Article by Doug Anderson
Although many people may feel that bicycling in Bangkok is not a tenable proposition, it can be done with relative safety and offers much convenience for many excursions that would be time-consuming and exhausting if done by foot.
Bangkok has made a weak attempt at supporting bicycles by sporadically marking sidewalk lanes for bikes, allowing bicycles on the MRT (subway), the BTS (SkyTrain), and riverboats. However, the MRT and riverboats require that the bicycle be of the foldable type and be folded to be allowed aboard. Also, there is a long elevated walkway that links the north end of Lumpini Park with Sukumvit Soi 10 which provides a convenient, safe and fast transit between Lumpini Park and the lower Sukumvit area.
Right of Way
The general right of way rule in Thailand is that the largest/heaviest vehicle has the right of way; pedestrians have the lowest. In short, “if it’s bigger than you, it will kill you unless you get out of its way”. My rule is to give right of way to all vehicles and pedestrians. This prevents unwanted confrontations with both vehicles and pedestrians. This applies especially to sidewalks, since many sidewalks are marked with a bicycle lane.
Although many sidewalks are marked with about a 1 meter wide bike lane, the use of the lanes by bikes is so light that it is often cluttered with mobile vendors and pedestrians.
Often, in tourist areas especially, the sidewalks have vendors and pedestrians so it is difficult to continue riding safely, so the bicycle should be walked or the sidewalk abandoned for the street.
The Bicycle Bell
It is often important to let a pedestrian know that you are approaching from behind by using the bell as far away as possible so that they have time to recognize it and act accordingly… if they hear it, that is.
Sidewalks or Street?
Because of the crowded or poor conditions of many sidewalks, it is often necessary to alternate between the sidewalk and street. This is especially true when trying to make the best time in a trade-off with safety. Some street traffic conditions are potentially unsafe due to high-speed traffic and the fact that dedicated bike lanes in Bangkok are rare. The buses are the biggest offenders with their seemingly oblivious attitude and frequent stops. From both safety and rapid transit perspectives, gridlocked traffic is the best for a bicycle on the street.
These are probably the most dangerous part of bicycling. The advantage the cyclist has, is that he or she can decide to cross an intersection as either a pedestrian or a vehicle depending on the situation.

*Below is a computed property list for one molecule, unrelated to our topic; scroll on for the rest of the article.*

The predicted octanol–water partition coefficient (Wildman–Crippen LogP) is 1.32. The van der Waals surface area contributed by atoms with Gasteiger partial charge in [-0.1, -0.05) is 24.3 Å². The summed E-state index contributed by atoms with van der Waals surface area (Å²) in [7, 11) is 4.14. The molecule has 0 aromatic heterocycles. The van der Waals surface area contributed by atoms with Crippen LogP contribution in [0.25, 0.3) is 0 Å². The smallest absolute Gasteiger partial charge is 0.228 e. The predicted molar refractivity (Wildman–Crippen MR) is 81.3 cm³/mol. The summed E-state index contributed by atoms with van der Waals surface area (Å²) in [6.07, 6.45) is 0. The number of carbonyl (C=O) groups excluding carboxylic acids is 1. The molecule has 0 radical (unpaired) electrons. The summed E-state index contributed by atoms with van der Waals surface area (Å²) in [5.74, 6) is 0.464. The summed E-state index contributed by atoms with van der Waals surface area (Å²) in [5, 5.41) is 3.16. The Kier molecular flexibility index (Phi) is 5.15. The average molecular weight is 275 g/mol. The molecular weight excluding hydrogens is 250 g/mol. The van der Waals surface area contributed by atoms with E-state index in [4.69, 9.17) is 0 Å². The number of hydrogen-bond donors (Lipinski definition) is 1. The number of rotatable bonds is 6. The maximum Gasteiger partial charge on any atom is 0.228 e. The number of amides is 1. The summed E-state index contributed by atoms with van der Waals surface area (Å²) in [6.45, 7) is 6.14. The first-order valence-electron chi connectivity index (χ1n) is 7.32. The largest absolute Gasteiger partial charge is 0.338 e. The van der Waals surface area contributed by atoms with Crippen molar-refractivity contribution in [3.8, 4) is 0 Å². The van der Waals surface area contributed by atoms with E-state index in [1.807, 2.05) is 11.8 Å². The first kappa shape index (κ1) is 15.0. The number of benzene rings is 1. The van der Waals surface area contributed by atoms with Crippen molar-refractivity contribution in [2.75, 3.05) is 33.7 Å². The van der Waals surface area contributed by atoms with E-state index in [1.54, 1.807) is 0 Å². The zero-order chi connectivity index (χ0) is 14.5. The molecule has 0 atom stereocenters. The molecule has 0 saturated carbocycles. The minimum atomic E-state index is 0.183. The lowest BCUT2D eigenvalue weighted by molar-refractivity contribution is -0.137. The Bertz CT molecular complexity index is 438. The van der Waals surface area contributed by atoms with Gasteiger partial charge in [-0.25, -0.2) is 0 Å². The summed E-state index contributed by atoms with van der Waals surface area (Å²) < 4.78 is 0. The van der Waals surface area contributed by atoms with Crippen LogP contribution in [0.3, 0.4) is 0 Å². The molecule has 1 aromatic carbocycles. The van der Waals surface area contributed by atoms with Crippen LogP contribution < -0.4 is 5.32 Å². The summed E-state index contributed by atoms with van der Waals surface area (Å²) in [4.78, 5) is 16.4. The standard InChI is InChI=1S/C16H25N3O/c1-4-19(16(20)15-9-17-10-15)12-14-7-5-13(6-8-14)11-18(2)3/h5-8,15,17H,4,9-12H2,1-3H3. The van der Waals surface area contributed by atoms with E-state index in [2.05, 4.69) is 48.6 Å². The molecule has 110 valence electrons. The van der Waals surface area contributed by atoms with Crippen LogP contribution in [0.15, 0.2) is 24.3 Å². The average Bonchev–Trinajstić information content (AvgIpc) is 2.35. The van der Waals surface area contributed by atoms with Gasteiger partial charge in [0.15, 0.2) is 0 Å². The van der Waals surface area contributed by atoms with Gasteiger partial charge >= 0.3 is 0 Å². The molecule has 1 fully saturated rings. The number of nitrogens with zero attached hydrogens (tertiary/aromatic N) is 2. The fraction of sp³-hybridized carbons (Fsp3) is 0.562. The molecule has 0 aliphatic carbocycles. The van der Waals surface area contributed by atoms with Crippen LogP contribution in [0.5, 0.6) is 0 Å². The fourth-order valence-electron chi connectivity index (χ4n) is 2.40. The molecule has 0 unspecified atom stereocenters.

Cycling in Lumpini Park
Lumpini Park is large with many wide paths and roads with little to no traffic; there are many canals, lots of greenery, a few snack bars, and several areas with tables and benches. The park allows bicycling from 10:00 – 15:00 seven days a week. There are security guards to enforce these hours. The nearest train station to Lumpini Park is the Silom station on both the MRT and BTS lines, at the south west corner of the park.
Elevated Pedestrian and Bicycle Walkway
This metal structure is about 3 to 5 metres or more above ground level. It is about one kilometre long, starting at the base of Sukhumvit Soi 10 and ending at the north-east corner of Lumpini Park. It is quite wide, maybe 10 meters, and is divided into a pedestrian part and a bicycle part. The times that I have been on it, it was almost totally empty with never more than 5 people walking and one cyclist; it seems most people are unaware of its existence.
Stairways up to the overpass have a ramp to allow bicycles to be pushed or ridden up, but they are a bit steep; you will need strong legs and/or a multi-gear bike to ride up.
If you use this overpass to get to Lumpini, you end up at the intersection of Sarasin Road and Wireless Road. The gate to Lumpini is to the left (south), about 60 or 70 meters along Wireless Road, just past the school.
For the intrepid, bicycling in Bangkok offers an attractive alternative to walking or incurring the cost and lack of spontaneity or control of using taxis, motorbikes, and tuk tuks. Bicycling is very good for short-range shopping trips or getting to know the local neighborhood. Consider it as a sort of ‘high-speed’ walking with the option to actually walk, if so desired.
With the allowance of foldable bicycles on MRT (subway), BTS (SkyTrain elevated railway), riverboats, and buses, the same advantages can be had for long-range trips or trips anywhere in Thailand.